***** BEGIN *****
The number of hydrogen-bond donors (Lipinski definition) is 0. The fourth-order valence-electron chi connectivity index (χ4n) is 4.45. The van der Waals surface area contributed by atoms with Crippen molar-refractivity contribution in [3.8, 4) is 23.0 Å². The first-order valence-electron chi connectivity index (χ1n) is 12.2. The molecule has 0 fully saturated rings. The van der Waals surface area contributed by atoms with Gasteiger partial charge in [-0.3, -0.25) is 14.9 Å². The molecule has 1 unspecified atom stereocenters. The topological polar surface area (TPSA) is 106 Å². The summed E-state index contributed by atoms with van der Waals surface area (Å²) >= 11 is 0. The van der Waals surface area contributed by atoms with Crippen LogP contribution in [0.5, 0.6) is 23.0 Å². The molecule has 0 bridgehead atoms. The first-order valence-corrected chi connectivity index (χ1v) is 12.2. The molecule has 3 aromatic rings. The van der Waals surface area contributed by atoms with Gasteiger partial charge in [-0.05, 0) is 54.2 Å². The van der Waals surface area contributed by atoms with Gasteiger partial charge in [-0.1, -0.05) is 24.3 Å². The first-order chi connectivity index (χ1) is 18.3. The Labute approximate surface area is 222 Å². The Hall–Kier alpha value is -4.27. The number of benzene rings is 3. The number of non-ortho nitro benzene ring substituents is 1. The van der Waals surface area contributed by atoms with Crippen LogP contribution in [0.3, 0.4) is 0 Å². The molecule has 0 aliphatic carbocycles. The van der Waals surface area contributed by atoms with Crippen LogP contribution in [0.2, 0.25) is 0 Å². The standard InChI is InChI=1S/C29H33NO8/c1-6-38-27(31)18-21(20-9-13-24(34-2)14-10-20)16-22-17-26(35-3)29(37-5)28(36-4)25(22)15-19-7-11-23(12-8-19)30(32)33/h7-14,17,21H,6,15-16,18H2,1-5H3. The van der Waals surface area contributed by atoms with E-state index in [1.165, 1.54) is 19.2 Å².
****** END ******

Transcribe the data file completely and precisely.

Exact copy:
The number of hydrogen-bond donors (Lipinski definition) is 0. The fourth-order valence-electron chi connectivity index (χ4n) is 4.45. The van der Waals surface area contributed by atoms with Crippen molar-refractivity contribution in [3.8, 4) is 23.0 Å². The first-order valence-electron chi connectivity index (χ1n) is 12.2. The molecule has 0 fully saturated rings. The van der Waals surface area contributed by atoms with Gasteiger partial charge in [-0.3, -0.25) is 14.9 Å². The molecule has 1 unspecified atom stereocenters. The topological polar surface area (TPSA) is 106 Å². The summed E-state index contributed by atoms with van der Waals surface area (Å²) >= 11 is 0. The van der Waals surface area contributed by atoms with Crippen LogP contribution in [0.5, 0.6) is 23.0 Å². The molecule has 0 bridgehead atoms. The first-order valence-corrected chi connectivity index (χ1v) is 12.2. The molecule has 3 aromatic rings. The van der Waals surface area contributed by atoms with Gasteiger partial charge in [-0.05, 0) is 54.2 Å². The van der Waals surface area contributed by atoms with Gasteiger partial charge in [-0.1, -0.05) is 24.3 Å². The first-order chi connectivity index (χ1) is 18.3. The Labute approximate surface area is 222 Å². The Hall–Kier alpha value is -4.27. The number of benzene rings is 3. The number of non-ortho nitro benzene ring substituents is 1. The van der Waals surface area contributed by atoms with Crippen LogP contribution in [0.3, 0.4) is 0 Å². The molecule has 0 aliphatic carbocycles. The van der Waals surface area contributed by atoms with Crippen LogP contribution in [0.2, 0.25) is 0 Å². The standard InChI is InChI=1S/C29H33NO8/c1-6-38-27(31)18-21(20-9-13-24(34-2)14-10-20)16-22-17-26(35-3)29(37-5)28(36-4)25(22)15-19-7-11-23(12-8-19)30(32)33/h7-14,17,21H,6,15-16,18H2,1-5H3. The van der Waals surface area contributed by atoms with E-state index in [1.165, 1.54) is 19.2 Å².